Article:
‘I am an engineer and computer scientist, but most importantly, I am a professional program manager. Being popular is not a qualification for being mayor. You don’t need to be a rocket scientist either, but I have worked on the Space Shuttle.” Imker said.

Imker also believes in the village concept of Peachtree City, something that he says needs some work. However, Imker says the most significant difference between himself and his opponent is his relationship with the community.

“Most importantly though, I know the citizens. I actually get out there and talk with them at various venues around the city. Over 50 times in the last month and a half. It seems current council members only come out during election season.” Imker said.

While Imker’s camping platform certainly isn’t revolutionary, his experience in both government and strategic planning make him a bright candidate for the next mayor of Peachtree City. Imker’s critics point to his lack of “difference-making” in his past roles in government as a reason not to elect him. What is clear is that the residents of Peachtree City are ready for a change, one that addresses traffic issues and bolsters the city’s foundation. Both Learnard and Imker show vested history in government and community planning, making the decision for voters seemingly more difficult.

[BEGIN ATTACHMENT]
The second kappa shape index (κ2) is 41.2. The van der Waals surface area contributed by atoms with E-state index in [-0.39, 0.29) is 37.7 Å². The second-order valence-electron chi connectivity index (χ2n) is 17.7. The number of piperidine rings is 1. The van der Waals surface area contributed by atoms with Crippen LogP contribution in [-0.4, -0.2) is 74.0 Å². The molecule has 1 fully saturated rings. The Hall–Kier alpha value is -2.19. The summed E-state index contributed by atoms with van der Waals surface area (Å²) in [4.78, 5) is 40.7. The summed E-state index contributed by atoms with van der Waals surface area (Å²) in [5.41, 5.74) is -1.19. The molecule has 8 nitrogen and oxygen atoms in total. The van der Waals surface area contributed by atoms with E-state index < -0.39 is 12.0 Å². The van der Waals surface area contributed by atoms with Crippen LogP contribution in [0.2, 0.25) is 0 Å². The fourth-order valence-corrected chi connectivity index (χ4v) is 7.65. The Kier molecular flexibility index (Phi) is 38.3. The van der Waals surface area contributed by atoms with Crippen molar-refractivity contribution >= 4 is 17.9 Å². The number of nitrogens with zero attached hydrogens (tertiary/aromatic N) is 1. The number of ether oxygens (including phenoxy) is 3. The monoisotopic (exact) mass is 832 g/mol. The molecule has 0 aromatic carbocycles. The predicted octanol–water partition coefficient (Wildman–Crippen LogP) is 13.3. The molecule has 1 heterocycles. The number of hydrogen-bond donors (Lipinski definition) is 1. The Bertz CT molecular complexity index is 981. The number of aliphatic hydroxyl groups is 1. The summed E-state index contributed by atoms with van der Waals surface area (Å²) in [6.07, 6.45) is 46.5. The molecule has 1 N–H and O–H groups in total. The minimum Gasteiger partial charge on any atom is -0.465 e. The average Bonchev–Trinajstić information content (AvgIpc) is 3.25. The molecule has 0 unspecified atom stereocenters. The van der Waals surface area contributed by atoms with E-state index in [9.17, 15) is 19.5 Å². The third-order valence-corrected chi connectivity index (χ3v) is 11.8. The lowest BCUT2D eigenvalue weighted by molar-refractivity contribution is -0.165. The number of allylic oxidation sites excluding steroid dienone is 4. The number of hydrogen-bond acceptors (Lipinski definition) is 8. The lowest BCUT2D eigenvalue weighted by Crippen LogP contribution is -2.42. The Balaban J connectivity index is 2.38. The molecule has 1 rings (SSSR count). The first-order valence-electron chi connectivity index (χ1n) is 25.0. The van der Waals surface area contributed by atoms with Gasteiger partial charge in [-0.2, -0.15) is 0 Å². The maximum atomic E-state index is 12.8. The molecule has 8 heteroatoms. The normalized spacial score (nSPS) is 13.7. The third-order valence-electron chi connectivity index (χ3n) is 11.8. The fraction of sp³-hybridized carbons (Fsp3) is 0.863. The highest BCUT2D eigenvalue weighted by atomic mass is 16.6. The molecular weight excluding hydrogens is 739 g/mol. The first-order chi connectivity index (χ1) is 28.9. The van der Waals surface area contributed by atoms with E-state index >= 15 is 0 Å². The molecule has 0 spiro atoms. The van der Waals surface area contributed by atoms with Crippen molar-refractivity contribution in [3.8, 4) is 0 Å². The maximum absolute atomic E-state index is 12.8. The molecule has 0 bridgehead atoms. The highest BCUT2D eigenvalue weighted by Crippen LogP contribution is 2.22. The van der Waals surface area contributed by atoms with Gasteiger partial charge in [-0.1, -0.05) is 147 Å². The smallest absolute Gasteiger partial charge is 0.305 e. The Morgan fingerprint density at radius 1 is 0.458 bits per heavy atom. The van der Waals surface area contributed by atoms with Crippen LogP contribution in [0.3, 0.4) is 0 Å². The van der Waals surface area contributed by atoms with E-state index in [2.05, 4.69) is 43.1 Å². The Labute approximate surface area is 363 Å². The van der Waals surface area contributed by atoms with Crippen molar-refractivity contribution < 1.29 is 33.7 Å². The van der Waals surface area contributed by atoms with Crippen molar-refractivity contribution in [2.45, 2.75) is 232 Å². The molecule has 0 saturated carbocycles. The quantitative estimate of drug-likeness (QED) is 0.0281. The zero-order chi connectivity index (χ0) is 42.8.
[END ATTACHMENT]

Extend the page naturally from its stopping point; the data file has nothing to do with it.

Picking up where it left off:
Running for Peachtree City council Post 4 are Phil Crane and Frank Destadio. Neither candidate could pull in more than 50% of the vote on Nov. 2., with Destadio earning around 400 more votes than Crane.

Crane is a self-declared young conservative who practices as a chiropractor in Peachtree City. This individual vested interest in the prosperity of Peachtree City is something Crane says separates himself from his opponent, who does not operate a business in the city.

“I’m the only candidate running for Post 4 who was born and raised here in Peachtree City. I also am the only candidate who is a small business owner in the heart of Peachtree City. Finally, I am the only candidate running who is under 35. Owning a home and a business in PTC, I’m the most vested candidate for my seat. Peachtree City and my fortunes at every level are inextricably linked.” Crane said.